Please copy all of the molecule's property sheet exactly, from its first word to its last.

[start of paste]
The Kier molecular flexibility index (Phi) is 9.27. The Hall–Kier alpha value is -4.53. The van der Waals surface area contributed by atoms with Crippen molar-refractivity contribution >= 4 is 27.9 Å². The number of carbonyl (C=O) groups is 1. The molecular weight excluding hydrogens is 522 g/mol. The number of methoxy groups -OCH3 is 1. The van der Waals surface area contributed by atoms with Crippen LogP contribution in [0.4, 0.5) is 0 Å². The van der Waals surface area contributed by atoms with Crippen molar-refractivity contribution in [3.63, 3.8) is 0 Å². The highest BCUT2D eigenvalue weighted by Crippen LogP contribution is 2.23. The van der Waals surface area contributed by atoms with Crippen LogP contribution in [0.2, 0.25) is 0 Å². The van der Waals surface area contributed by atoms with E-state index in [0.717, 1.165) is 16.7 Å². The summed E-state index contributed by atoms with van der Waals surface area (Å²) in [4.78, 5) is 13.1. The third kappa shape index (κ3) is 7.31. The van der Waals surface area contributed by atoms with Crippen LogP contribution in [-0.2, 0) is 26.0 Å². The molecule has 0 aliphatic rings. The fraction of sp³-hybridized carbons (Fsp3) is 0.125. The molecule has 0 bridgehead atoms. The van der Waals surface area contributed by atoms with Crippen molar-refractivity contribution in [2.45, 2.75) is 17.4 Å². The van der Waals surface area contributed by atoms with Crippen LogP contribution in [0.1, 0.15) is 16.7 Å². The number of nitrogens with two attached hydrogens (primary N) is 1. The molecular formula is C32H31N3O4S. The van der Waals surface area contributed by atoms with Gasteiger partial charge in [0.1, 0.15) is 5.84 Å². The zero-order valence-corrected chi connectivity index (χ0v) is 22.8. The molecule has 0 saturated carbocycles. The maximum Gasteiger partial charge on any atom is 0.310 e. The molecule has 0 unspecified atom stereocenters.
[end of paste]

The Kier molecular flexibility index (Phi) is 9.27. The Hall–Kier alpha value is -4.53. The van der Waals surface area contributed by atoms with Crippen molar-refractivity contribution >= 4 is 27.9 Å². The number of carbonyl (C=O) groups is 1. The molecular weight excluding hydrogens is 522 g/mol. The number of methoxy groups -OCH3 is 1. The van der Waals surface area contributed by atoms with Crippen LogP contribution in [0.4, 0.5) is 0 Å². The van der Waals surface area contributed by atoms with Crippen molar-refractivity contribution in [3.63, 3.8) is 0 Å². The highest BCUT2D eigenvalue weighted by Crippen LogP contribution is 2.23. The van der Waals surface area contributed by atoms with Crippen LogP contribution in [0.2, 0.25) is 0 Å². The van der Waals surface area contributed by atoms with E-state index in [0.717, 1.165) is 16.7 Å². The summed E-state index contributed by atoms with van der Waals surface area (Å²) in [4.78, 5) is 13.1. The third kappa shape index (κ3) is 7.31. The van der Waals surface area contributed by atoms with Crippen LogP contribution in [-0.2, 0) is 26.0 Å². The molecule has 0 aliphatic rings. The fraction of sp³-hybridized carbons (Fsp3) is 0.125. The molecule has 0 bridgehead atoms. The van der Waals surface area contributed by atoms with Crippen molar-refractivity contribution in [2.45, 2.75) is 17.4 Å². The van der Waals surface area contributed by atoms with Crippen LogP contribution in [0.1, 0.15) is 16.7 Å². The number of nitrogens with two attached hydrogens (primary N) is 1. The molecular formula is C32H31N3O4S. The van der Waals surface area contributed by atoms with Gasteiger partial charge in [0.1, 0.15) is 5.84 Å². The zero-order valence-corrected chi connectivity index (χ0v) is 22.8. The molecule has 0 saturated carbocycles. The maximum Gasteiger partial charge on any atom is 0.310 e. The molecule has 0 unspecified atom stereocenters.